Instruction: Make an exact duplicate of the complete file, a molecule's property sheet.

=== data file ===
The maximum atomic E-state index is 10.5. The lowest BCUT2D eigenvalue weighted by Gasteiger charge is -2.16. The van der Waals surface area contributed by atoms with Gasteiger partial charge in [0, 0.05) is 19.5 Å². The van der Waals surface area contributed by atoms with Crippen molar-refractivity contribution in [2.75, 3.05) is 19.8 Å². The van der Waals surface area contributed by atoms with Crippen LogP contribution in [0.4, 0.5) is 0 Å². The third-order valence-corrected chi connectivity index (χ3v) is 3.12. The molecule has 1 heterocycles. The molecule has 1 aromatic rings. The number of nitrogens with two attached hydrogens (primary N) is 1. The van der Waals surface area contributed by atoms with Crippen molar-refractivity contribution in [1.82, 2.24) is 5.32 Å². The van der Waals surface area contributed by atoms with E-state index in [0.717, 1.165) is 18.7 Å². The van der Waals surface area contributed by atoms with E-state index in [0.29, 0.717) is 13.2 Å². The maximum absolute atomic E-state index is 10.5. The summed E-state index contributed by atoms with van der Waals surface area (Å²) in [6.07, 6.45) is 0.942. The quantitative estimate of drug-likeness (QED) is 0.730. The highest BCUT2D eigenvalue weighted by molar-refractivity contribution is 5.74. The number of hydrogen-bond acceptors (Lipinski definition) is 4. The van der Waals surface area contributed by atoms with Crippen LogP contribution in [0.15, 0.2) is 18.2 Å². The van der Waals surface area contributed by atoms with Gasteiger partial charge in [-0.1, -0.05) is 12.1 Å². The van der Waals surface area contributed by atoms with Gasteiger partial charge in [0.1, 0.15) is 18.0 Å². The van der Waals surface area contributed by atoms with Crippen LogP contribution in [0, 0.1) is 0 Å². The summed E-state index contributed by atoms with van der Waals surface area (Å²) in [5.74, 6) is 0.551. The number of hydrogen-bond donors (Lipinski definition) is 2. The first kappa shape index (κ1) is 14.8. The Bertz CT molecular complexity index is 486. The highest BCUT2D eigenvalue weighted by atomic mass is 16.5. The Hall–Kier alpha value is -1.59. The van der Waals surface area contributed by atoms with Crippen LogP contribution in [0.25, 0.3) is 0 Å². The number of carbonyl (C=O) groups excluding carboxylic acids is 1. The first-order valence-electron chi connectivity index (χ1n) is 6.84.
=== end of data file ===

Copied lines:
The maximum atomic E-state index is 10.5. The lowest BCUT2D eigenvalue weighted by Gasteiger charge is -2.16. The van der Waals surface area contributed by atoms with Gasteiger partial charge in [0, 0.05) is 19.5 Å². The van der Waals surface area contributed by atoms with Crippen molar-refractivity contribution in [2.75, 3.05) is 19.8 Å². The van der Waals surface area contributed by atoms with Crippen LogP contribution in [0.4, 0.5) is 0 Å². The third-order valence-corrected chi connectivity index (χ3v) is 3.12. The molecule has 1 heterocycles. The molecule has 1 aromatic rings. The number of nitrogens with two attached hydrogens (primary N) is 1. The van der Waals surface area contributed by atoms with Crippen molar-refractivity contribution in [1.82, 2.24) is 5.32 Å². The van der Waals surface area contributed by atoms with E-state index in [0.717, 1.165) is 18.7 Å². The van der Waals surface area contributed by atoms with E-state index in [0.29, 0.717) is 13.2 Å². The maximum absolute atomic E-state index is 10.5. The summed E-state index contributed by atoms with van der Waals surface area (Å²) in [6.07, 6.45) is 0.942. The quantitative estimate of drug-likeness (QED) is 0.730. The highest BCUT2D eigenvalue weighted by molar-refractivity contribution is 5.74. The number of hydrogen-bond acceptors (Lipinski definition) is 4. The van der Waals surface area contributed by atoms with Crippen LogP contribution in [0.15, 0.2) is 18.2 Å². The van der Waals surface area contributed by atoms with Gasteiger partial charge in [-0.1, -0.05) is 12.1 Å². The van der Waals surface area contributed by atoms with Gasteiger partial charge in [0.1, 0.15) is 18.0 Å². The van der Waals surface area contributed by atoms with Crippen LogP contribution in [0, 0.1) is 0 Å². The summed E-state index contributed by atoms with van der Waals surface area (Å²) in [5.74, 6) is 0.551. The number of hydrogen-bond donors (Lipinski definition) is 2. The first kappa shape index (κ1) is 14.8. The Bertz CT molecular complexity index is 486. The highest BCUT2D eigenvalue weighted by atomic mass is 16.5. The Hall–Kier alpha value is -1.59. The van der Waals surface area contributed by atoms with Crippen LogP contribution in [0.25, 0.3) is 0 Å². The number of carbonyl (C=O) groups excluding carboxylic acids is 1. The first-order valence-electron chi connectivity index (χ1n) is 6.84.